About coronaviruses and COVID-19

Last Updated: 12 Mar 2021 2:50pm

What are coronaviruses?

COVID-19 is caused by a new type of coronavirus called severe respiratory syndrome coronavirus 2 (SARS-CoV-2).

Coronaviruses are a large family of viruses. Some coronaviruses cause illness in humans (like the common cold) and others cause illness in animals.

Rarely, coronaviruses that usually only affect animals change to infect and spread among humans. These new coronaviruses can cause severe disease in humans.

That is what happened with SAR-CoV-2. It started as a coronavirus that infected animals but changed to infect and spread among humans. This also happened with Severe Acute Respiratory Syndrome (SARS), which emerged in 2002; and Middle East Respiratory Syndrome (MERS), which emerged in 2012.

COVID-19 is still a new disease. Around the world, we are still learning about it.

How sick do you get with COVID-19?

Most people who get COVID-19 have flu-like symptoms, including fever, cough, sore throat and runny nose, and recover easily at home.

Some people experience severe illness, including shortness of breath, and need hospital care.

Sadly, a small proportion of people die.

Older people and people with some underlying medical conditions are more at risk of severe illness.

There is no treatment for COVID-19, but medical care can treat most of the symptoms. Antibiotics do not work on viruses

Who is most at risk?

People aged 70 years and older are more likely to have severe illness from COVID-19.

Regardless of age, the risk of severe illness increases for people with two or more long-term (chronic) illnesses or conditions.

You are also at high risk of severe illness from COVID-19 if you:

  • have had an organ transplant and are on immune suppressive therapy
  • have had a bone marrow transplant in the past two years
  • are on immune suppressive therapy for graft vs host disease
  • have had blood cancer in the past five years; this includes leukaemia, lymphoma or myelodysplastic syndrome
  • are having chemotherapy or radiotherapy.

You are at moderate risk of severe illness from COVID-19 if you have:

  • chronic kidney (renal) failure
  • heart disease (coronary heart disease or failure)
  • chronic lung disease, except mild or moderate asthma
  • had cancer in the past 12 months (year)
  • diabetes
  • severe obesity/overweight, with a body mass index of 40 kg/m2 or more
  • chronic liver disease
  • some neurological conditions such as stroke or dementia
  • some chronic inflammatory conditions and treatments
  • other primary or acquired immunodeficiency

Poorly controlled hypertension (high blood pressure) and smoking may also increase risk.

For more information refer to the Australian Government Department of Health's Advice for people at risk of coronavirus.

Aboriginal and Torres Strait Islander people may also be at higher risk. For more information, go to the Australian Government Department of Health’s Advice for Aboriginal and Torres Strait Islander peoples and remote communities.

What are the symptoms?

The main symptoms of COVID-19 are:

  • fever (or signs of fever, including chills or night sweats)
  • cough
  • sore/itchy throat
  • runny nose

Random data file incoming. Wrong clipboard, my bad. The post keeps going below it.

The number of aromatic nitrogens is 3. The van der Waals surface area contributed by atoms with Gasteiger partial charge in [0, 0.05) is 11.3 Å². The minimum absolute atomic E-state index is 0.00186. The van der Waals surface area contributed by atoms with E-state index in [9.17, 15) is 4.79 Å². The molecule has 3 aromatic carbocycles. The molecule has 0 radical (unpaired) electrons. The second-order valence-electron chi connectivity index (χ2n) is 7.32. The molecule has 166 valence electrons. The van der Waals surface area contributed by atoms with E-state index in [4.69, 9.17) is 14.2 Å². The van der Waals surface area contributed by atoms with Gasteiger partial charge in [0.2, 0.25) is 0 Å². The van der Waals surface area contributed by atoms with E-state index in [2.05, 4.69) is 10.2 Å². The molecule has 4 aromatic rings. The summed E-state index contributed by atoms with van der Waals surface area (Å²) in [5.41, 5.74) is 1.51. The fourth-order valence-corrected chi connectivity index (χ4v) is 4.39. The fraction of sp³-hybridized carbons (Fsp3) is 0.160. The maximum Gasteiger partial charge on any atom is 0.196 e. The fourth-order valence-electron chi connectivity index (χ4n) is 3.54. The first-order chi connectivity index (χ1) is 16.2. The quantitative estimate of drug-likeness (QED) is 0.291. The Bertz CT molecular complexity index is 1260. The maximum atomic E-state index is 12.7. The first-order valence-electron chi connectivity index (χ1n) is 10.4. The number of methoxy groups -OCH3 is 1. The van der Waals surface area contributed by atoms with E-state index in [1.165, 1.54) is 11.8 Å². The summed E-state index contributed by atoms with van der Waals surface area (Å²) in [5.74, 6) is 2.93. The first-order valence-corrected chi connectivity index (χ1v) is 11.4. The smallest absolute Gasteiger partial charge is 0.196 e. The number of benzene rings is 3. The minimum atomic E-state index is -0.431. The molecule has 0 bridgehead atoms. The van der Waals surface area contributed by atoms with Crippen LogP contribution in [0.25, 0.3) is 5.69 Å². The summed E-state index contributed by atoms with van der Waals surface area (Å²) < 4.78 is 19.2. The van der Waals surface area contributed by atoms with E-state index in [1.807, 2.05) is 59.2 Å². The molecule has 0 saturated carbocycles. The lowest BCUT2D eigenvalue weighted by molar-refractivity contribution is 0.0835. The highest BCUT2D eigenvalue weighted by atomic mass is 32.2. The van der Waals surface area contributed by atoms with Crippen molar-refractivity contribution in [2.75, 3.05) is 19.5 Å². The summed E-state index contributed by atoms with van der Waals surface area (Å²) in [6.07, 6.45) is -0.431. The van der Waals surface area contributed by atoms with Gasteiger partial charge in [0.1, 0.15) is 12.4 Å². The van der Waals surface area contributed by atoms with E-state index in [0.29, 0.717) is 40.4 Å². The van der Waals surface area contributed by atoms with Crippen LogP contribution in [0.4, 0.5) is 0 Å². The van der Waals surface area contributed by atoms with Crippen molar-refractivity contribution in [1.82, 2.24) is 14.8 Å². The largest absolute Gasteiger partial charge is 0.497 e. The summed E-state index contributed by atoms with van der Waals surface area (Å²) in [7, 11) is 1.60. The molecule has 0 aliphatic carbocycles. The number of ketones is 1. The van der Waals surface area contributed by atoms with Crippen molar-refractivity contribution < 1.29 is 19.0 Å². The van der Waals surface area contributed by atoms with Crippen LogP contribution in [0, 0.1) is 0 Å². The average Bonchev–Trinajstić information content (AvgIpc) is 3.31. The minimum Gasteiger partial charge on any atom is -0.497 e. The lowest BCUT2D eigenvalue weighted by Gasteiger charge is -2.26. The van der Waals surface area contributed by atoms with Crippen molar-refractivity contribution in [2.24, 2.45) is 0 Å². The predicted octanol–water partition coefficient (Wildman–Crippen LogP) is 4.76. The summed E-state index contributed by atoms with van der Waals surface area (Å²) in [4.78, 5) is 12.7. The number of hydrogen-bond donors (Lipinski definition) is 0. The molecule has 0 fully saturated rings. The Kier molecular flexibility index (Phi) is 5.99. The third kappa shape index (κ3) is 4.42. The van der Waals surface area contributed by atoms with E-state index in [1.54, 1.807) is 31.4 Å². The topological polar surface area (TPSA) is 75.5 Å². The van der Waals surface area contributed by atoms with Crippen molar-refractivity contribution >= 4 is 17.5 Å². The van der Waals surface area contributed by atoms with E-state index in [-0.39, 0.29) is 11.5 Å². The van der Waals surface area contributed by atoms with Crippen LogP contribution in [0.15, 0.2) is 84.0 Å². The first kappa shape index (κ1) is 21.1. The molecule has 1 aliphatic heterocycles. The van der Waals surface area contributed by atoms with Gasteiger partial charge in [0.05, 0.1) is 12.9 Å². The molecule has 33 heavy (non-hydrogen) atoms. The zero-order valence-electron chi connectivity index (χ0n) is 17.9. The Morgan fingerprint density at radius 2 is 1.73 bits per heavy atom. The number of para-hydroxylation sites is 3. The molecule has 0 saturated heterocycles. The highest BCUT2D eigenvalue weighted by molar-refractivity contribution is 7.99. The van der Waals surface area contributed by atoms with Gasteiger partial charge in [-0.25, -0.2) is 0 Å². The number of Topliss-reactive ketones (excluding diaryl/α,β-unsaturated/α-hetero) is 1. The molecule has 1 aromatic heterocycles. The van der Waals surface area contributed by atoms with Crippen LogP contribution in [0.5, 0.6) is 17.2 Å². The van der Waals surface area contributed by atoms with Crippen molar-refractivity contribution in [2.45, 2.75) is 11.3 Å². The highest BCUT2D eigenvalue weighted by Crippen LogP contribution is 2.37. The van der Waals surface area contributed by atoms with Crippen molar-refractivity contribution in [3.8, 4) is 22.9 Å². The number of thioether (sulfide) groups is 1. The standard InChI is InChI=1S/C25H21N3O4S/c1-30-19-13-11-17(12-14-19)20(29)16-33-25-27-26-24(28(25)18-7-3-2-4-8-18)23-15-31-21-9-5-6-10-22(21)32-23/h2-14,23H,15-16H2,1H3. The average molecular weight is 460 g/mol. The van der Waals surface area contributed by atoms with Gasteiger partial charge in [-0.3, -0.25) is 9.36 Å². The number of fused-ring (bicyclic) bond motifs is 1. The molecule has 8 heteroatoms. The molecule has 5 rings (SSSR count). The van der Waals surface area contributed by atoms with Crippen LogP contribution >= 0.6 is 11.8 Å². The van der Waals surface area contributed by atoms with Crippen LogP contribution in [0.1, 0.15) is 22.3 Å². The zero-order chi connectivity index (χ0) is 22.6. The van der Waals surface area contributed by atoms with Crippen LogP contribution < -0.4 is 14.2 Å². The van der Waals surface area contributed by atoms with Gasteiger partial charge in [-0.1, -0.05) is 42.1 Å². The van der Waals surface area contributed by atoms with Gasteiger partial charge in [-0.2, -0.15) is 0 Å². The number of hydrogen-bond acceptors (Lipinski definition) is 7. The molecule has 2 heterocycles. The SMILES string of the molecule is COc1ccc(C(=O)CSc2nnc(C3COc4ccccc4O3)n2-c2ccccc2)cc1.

• shortness of breath
  • loss of taste or smell.

COVID-19 can also cause the following symptoms, on their own or with other symptoms:

  • headaches
  • muscle and joint pain
  • nausea/feeling sick, vomiting
  • diarrhoea
  • loss of appetite
  • fatigue/extreme tiredness.

If you have any of these symptoms, phone the Public Health Hotline (1800 671 738) or your GP for advice on whether you should have a test for COVID-19.

If you get very sick or it gets hard to breathe, phone Triple Zero (000) and ask for an ambulance.

It can take up to 14 days for symptoms to show after a person has been infected.

For more information go to Testing for COVID-19.

How does COVID-19 spread?

COVID-19 spreads from person to person mostly through:

  • close contact with an infectious person (someone who has COVID-19)
  • contact with droplets from an infected person’s uncovered cough or sneeze (if you are within 1.5 metres or two large steps of an infected person)
  • touching objects or surfaces (like doorknobs, sink taps and tables) that have cough or sneeze droplets from an infected person, and then touching your mouth, nose or eyes.

Who should be tested?

Testing people for COVID-19 is important to stop the spread of the disease in the community. Testing identifies people who have the virus, and isolating those people stops them passing it on.

To be most effective, the focus of testing in Australia – especially in areas where the virus is not spreading in the community – is on:

  • people who have any cold or flu-like symptoms, even mild; these people are more likely to have COVID-19 than people without symptoms, and are more likely to pass the virus on
  • people at higher risk of having COVID-19, including people in quarantine (including close contacts) and people working in international arrivals and quarantine facilities
  • people who may be at risk in the same setting or community as an outbreak (including healthcare workers and aged care workers).

When COVID-19 is not spreading in the community, testing people without symptoms or higher risk of having COVID-19 is not an efficient or effective way to find rare cases.

Tasmania’s approach to testing people for COVID-19 is like the approach used interstate and is based on recommendations from the Australian Health Protection Principal Committee. That Committee is made up of Chief Health Officers from around Australia and is the main national expert committee advising on COVID-19 in Australia. That committee itself is advised by groups of national experts on communicable disease control and laboratory testing.

Is there a vaccine for COVID-19?

Information about COVID vaccination in Tasmania is available on the vaccination information page.